Natural ways to fight fall allergies
As the days become shorter and the weather cools down, a new crop of allergy symptoms can arise, turning the autumn season into one marked by sneezing, scratchy throats and itchy eyes.
Medications can alleviate such symptoms, but allergy sufferers may want to investigate some natural ways to beat allergies.
According to the American College of Allergy, Asthma & Immunology, ragweed is one of the more common triggers of autumnal allergies. Ragweed contributes to “hay fever,” which is a term to describe allergic rhinitis that occurs as a symptom of ragweed pollen in the air. Ragweed releases pollen in mid-August, and it can continue to be problematic until a deep freeze arrives.
Other sources of fall allergies include leaf mold and pollen that is present on fallen leaves. This gets circulated when people begin to rake or blow fallen leaves. Classroom pets and chalk dust in schools (although chalkboards are largely a thing of the past) are other autumn allergens.
The good news is that many natural remedies work just as effectively as over-the-counter medications in regard to combatting ragweed and pollen problems.
Here’s how to beat the fall allergy blues.
Stay away from pollen. Stay away from pollen and prevent it from being tracked indoors. Remove shoes when walking through the door. Take off clothes worn outside and launder them promptly, showering to wash pollen off of the body. Use an air conditioner or keep windows closed when the pollen count is high.
Increase omega-3 fatty acids. It is well documented that fatty acids are good for brain health and cardiovascular well-being. But these acids also may help with allergies. A German study linked foods high in omega-3 fatty acids with the ability to fight inflammation, which is a hallmark of allergy suffering. Foods that are high in fatty acids include walnuts, flax, eggs, and cold-water fatty fish.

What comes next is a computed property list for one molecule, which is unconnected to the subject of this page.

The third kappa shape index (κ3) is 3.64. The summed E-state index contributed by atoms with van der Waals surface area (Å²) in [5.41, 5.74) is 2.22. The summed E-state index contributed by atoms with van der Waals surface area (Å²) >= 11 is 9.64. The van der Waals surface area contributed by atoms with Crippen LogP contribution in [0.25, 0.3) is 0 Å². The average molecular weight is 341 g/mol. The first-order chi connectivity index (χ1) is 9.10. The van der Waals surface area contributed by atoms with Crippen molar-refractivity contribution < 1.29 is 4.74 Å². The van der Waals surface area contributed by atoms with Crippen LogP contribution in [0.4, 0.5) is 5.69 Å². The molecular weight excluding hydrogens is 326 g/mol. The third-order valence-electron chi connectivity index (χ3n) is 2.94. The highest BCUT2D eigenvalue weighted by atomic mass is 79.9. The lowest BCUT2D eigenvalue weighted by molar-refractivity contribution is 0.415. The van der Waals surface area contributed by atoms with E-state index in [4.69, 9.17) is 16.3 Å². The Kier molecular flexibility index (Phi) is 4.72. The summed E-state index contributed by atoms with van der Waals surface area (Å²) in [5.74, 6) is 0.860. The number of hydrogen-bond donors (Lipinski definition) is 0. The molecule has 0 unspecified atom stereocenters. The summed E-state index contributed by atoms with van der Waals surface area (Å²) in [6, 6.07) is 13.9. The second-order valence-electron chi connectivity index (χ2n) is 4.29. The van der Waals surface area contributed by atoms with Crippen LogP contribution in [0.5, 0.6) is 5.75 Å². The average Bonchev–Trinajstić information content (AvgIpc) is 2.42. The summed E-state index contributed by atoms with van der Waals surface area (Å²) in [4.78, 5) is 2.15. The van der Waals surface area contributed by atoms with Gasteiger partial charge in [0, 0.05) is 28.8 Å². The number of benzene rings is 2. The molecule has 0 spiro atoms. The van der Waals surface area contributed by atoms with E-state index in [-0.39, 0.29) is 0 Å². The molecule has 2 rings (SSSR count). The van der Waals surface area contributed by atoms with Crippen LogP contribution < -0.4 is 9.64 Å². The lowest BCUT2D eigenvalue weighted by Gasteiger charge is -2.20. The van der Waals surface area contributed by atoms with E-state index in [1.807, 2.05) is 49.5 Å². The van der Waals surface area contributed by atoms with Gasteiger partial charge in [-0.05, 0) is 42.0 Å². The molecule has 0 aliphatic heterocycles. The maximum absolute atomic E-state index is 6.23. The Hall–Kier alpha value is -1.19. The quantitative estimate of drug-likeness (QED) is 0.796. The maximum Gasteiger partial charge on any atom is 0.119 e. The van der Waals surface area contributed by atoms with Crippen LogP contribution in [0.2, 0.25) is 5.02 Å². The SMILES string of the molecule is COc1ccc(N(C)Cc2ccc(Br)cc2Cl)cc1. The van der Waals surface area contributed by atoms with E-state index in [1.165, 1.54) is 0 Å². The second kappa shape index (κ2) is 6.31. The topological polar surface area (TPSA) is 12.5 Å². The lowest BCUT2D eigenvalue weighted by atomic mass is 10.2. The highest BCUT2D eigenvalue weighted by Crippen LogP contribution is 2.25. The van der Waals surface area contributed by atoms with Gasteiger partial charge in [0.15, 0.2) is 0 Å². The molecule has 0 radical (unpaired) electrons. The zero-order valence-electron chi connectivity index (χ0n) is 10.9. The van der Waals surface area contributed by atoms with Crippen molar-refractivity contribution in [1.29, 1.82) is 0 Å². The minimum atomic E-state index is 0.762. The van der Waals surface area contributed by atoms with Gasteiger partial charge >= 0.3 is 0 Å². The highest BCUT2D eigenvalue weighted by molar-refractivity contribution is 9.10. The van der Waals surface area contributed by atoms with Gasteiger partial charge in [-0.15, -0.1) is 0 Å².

Rinse off pollen. Use a mild cleanser to rinse the eyelids and eyelashes of pollen, as this is where it tends to congregate after being outdoors. Use saline spray to clear nasal passages of excess pollen as well.
Take natural supplements. A study published in the journal Clinical and Experimental Allergy found participants who used tablets of the herb butterbar showed significant allergy relief after only one week. Select herbs from reputable manufacturers who certify them.
Use eucalyptus oil. This oil is great to have in the house to help clear up sinuses and provide nasal congestion relief. Mix a small amount with coconut oil and rub onto the chest. There also is some evidence that adding a few drops of eucalyptus oil to cleansing products can help kill dust mites around the house.
Wear a mask. When doing housework or yard work, wear a mask to reduce the inhalation of specific allergens.
Avoid seasonal allergies by exploring natural ways to find prevention or relief of symptoms.